Published on April 10th, 2015 | by Katy Evans2
Lovely duets define Roméo et Juliette
Tacoma regularly attracts incredibly talented classical musicians and features them in strong live programming.
Maybe this is due to Seattle proximity; maybe to the strong music programs at University of Puget Sound and Pacific Lutheran University; maybe it’s because of the sheer number of decades-old organizations dedicated to sharing classical works at affordable prices with the good people of the South Puget Sound.
Whatever the confluence of reasons, Tacoma is a good place to be if you are seeking some high-quality, passionately delivered classical music. Oh, you don’t regularly seek such experiences out? Consider examining that failing and work to change.
Charming AND facile
Although an influential composer of mid-nineteenth century France, Charles Gounod is known more for his skill in choral song construction than masterful operatic development. As critic Frederick Goldbeck put it: “Gounod’s melodic vein is unmistakably original, though often oversentimental. He knew how to write for the voice and was also a skillful orchestrator; but in his operas his sense of musical characterization, though rarely devoid of charm, is often excessively facile…”
And Sutherland Edwards, a critic who reviewed Roméo et Juliette when it debuted in 1867, described, “Gounod’s Roméo et Juliette, in which the composer is always pleasing, though seldom impressive, might be described as the powerful drama of Romeo and Juliet reduced to the proportions of an eclogue for Juliet and Romeo. One remembers the work as a series of very pretty duets…”
Both of these reviews are right – Gounod’s work is sentimental, pretty, and diminishes the tragedy of Romeo and Juliet to a pastoral romp that inconveniently ends with a double suicide. You will smile blithely through nearly the entire production until it gets awkwardly calamitous. (If you really wanted to, you could skip out on the fifth act and just enjoy all the cheerful, cohesive parts.)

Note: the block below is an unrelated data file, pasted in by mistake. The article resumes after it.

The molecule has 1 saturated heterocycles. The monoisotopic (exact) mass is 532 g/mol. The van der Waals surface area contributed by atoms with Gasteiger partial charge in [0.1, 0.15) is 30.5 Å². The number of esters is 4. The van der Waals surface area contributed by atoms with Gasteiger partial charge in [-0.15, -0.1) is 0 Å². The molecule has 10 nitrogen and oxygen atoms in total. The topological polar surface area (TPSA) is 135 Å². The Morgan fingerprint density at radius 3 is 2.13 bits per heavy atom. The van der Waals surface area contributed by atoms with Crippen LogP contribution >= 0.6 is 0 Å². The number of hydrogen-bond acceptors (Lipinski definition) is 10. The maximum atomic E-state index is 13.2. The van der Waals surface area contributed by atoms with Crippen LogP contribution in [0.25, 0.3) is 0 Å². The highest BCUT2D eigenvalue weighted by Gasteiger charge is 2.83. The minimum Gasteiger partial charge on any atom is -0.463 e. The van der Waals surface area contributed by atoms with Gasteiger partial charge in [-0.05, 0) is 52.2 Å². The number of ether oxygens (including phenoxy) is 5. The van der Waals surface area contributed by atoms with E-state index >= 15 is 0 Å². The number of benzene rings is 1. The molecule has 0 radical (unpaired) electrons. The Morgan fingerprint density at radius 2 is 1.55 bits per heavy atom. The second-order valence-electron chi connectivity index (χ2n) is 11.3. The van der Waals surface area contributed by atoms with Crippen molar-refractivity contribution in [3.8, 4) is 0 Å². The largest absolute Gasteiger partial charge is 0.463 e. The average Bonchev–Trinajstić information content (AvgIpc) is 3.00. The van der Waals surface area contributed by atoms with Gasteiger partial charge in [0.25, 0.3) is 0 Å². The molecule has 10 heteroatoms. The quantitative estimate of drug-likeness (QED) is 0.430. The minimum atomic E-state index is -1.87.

Assured singers with skills
But Gounod’s taste (and the taste of the decision makers at Tacoma Opera) aside, there is good reason to see Roméo et Juliette: the singers are great and Gounod’s composition is a worthy showcase for these talents.
I was impressed by the entire cast; standouts include baritones Benjamin Harris (Frere Laurent) and Ryan Bede (Mercutio), and the charismatic tenor Brandon Higa (Benvolio); but this is a show about Romeo and Juliet so if those two don’t steal the show, the show falls very very flat.
Gounod’s Roméo et Juliette has the interesting distinction of including four lovely duets between the doomed lovers: many more tenor-soprano duets than are typically found in operas. These duets are true reason to see the show; soprano Ksenia Popova (Juliette) and tenor Christopher Bengochea (Romeo) shine together.
Duets that transcend
It is rare to attend an opera where the stars are sensitive to the harmonies necessary to deliver a successful duet. Often operatic duets turn into duels; not so with Roméo et Juliette. The two strong stars performed thoughtfully and responsively to the point where when they sang together, I regularly closed my eyes to hone in on the true mastery of their charming delivery. This is not to say the opera isn’t worth looking at: the sets and lighting are evocative and simple, the costumes tremendous in their detail and execution.
Go see Roméo et Juliette for the charmingly delivered music, for the confident performances, and for the beautiful voices – and it’s also worth going to level judgement at Gounod’s wacky taste level and general misunderstanding of tragedy and teenagers.
Tacoma Opera’s Romeo et Juliette
Friday April 10, 2015, 7:30 pm & Sunday April 12, 2015, 2 pm
Pantages Theater, 901 Broadway #700, Tacoma, WA 98402
All photographs by Peter Serko courtesy of Tacoma Opera and the Broadway Center for the Performing Arts